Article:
The long-awaited baseball season gets under way this week, much to the delight of players and bookmakers alike.
"It’s been ”˜flat line’ in the sports books since the Super Bowl," says Jerry Mendelsohn, a regular player at Palace Station. "College basketball was okay, but the NBA isn’t interesting anymore. We’re all primed for a long, leisurely baseball season."
Indeed, the 162-game season offers plenty of opportunities for players as well as Las Vegas sports books.
"Serious players — those who take the time to do their homework — do very well betting baseball," said the sports director at a Strip casino. "The house usually comes out ahead at the end of the season, but baseball is the least profitable for a book — the win percentage can be less than 1 percent."
Well, maybe not quite that low. Last year, Nevada sports books held (won) about 2.1 percent of the $426.5 million bet on baseball.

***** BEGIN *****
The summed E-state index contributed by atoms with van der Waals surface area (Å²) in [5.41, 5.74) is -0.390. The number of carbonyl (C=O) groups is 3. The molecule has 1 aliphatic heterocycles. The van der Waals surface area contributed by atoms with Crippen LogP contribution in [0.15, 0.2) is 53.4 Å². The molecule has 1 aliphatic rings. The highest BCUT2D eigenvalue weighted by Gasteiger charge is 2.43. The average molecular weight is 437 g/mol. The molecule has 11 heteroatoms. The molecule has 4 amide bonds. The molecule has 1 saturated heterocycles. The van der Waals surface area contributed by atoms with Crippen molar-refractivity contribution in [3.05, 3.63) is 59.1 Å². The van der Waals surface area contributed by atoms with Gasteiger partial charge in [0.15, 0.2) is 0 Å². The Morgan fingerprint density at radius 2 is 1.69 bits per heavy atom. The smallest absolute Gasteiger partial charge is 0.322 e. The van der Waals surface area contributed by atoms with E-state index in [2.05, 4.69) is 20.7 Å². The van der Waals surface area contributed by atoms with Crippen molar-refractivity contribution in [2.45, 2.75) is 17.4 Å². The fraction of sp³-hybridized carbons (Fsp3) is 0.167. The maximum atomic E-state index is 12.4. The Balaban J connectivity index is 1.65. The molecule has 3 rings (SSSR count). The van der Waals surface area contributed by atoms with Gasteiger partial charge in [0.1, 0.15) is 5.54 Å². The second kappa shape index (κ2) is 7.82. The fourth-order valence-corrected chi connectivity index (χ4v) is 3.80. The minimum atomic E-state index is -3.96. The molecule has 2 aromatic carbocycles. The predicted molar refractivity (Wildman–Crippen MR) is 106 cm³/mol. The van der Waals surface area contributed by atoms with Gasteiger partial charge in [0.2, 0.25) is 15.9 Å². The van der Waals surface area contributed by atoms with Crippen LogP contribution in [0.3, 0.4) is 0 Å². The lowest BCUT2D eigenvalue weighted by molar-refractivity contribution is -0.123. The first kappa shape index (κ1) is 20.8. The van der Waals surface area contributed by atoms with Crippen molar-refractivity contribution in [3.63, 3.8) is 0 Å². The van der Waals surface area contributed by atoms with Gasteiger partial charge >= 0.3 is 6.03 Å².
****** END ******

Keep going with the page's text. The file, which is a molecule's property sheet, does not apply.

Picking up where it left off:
The amount bet has been steadily climbing since it topped out at $567 million in 2000, a year before 9/11 sent sports betting into a tailspin.
But bettors have been coming back to baseball, and they’ve been winning more often. In 2003, players wagered $378.9 million with books holding only 3.2 percent.
Many experts say underdogs are the key to winning.
"Some fans will overplay a favorite and bring in a good price on an underdog," says GamingToday sports columnist Andy Iskoe. "Most handicappers won’t play overpriced teams. Eighty percent of baseball betting comes from wise guys and serious players, and if you could get a consensus of their plays, you’d do all right."
Last year’s stats bear out Iskoe’s admonition.
In games where teams were favored from -110 to -200, blindly betting the favorite would have resulted in a losing bankroll.
"You have to pick your spots and find a solid underdog," Mendelsohn said.